Co-borrowers are partners who have jointly signed up as borrowers to a loan, and have become jointly responsible to repay the debt.

This is often the case for mortgages taken by households to purchase a family home.

The husband and wife both become borrowers as their joint income and aggregate credit score is required to qualify for the loan amount they desire.

They then become co-borrowers.

It can also be said that such a loan arrangement would have a primary applicant and a co-borrower.

Should the loan default, the lender will be able to pursue both or either of them for the full amount owed.

For example, businesses that take up business term loans often require directors and/or shareholders to be co-borrowers. They would then enter into the transactions being jointly responsible for the repayment. Should default occur, then the lender would have the legal right to pursue both of them or either of them for the outstanding debt balance.

Co-borrower vs guarantor

People often cannot tell the difference between a co-borrower and a guarantor.

But there’s a distinct difference between them that can have serious legal implications.

Co-borrowers are basically joint loan applicants whose income and credit records are used for a lender’s credit assessment process.

When the combined and aggregate assessment results do not satisfy a lender enough to approve the loan facility, possibly due to adverse credit, then an additional guarantor (with good credit) can be requested to be included in the application.

This guarantor would “guarantee” that the debt would be repaid by the borrowers but not responsible to meet the debt obligations.

It is only when the debt goes into delinquency and default when the guarantor would be obligated to take action towards repayment.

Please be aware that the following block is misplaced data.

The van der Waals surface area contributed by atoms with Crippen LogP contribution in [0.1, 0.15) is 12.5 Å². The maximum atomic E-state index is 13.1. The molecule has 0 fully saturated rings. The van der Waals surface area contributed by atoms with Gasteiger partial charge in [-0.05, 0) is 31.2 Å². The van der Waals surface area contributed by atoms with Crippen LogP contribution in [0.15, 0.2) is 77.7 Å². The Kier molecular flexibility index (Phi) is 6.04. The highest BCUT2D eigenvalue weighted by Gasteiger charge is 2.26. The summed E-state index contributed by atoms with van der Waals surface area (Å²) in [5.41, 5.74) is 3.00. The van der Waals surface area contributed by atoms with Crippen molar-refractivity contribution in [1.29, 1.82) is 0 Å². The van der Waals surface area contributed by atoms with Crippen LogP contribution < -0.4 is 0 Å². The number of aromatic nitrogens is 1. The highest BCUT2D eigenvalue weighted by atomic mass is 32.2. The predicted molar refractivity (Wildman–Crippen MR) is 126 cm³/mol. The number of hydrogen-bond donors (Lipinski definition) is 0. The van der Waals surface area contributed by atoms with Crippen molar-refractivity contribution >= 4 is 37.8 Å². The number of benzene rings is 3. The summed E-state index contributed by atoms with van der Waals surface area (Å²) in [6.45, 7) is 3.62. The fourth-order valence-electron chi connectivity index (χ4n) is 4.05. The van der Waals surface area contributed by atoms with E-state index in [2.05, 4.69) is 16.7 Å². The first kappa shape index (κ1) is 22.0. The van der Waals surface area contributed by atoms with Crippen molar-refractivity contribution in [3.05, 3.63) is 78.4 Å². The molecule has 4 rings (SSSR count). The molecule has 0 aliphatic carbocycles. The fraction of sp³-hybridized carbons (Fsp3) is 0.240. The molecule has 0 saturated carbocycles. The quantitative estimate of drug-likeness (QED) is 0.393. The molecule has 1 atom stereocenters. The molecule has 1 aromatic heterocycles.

However, a lender has to still prove that default as occurred and that they have exhausted all efforts to collect the debt from the borrowers.

While most people might think about home loans and mortgages when discussing guarantors for loans, such arrangements and requirements are often demanded by lenders for all types of credit facilities and loan products.

For example, students who need to take up study loans to pursue their academic pursuits often don’t have any credit record on file as they are simply too young. In such cases, guarantors with satisfactory credit would be required in order to give a lender enough peace of mind to approve a student loan for education purposes.

Co-borrower vs co-signer

A co-signer is different from a guarantor in that it makes the signer equally responsible for loan repayments just like the borrowers.

So is there any difference between them?

The difference between co-borrowers and co-signers is that the funds being loaned and disbursed are meant for the use of the borrowers.

A co-signer technically has no use for the funds.

This can be best observed in private property mortgages when a couple have purchased a house, become joint owners and co-borrowers, but their income and/or aggregate credit is not enough to meet the minimum criteria set by the lender for the amount they are requesting.

If they require more income for the favorable computation of TDSR for example, then a co-signer with strong personal income can come in to favorably affect the ratios.

The co-signer would have no claim on the property but becomes equally liable for the repayment of the debt.

It goes without saying that co-signers are most often family members and relatives of the main applicants. Otherwise, there is little logical reason for someone to take on such risks.

Like a guarantor, a co-signer is usually only included into a loan application at the request of a lender as credit evaluation solely based on the borrowers’ credentials do not satisfy their internal requirements needed for approval.

It is sometimes said that a co-signer is effectively a guarantor, but a guarantor is not necessarily a co-signer.


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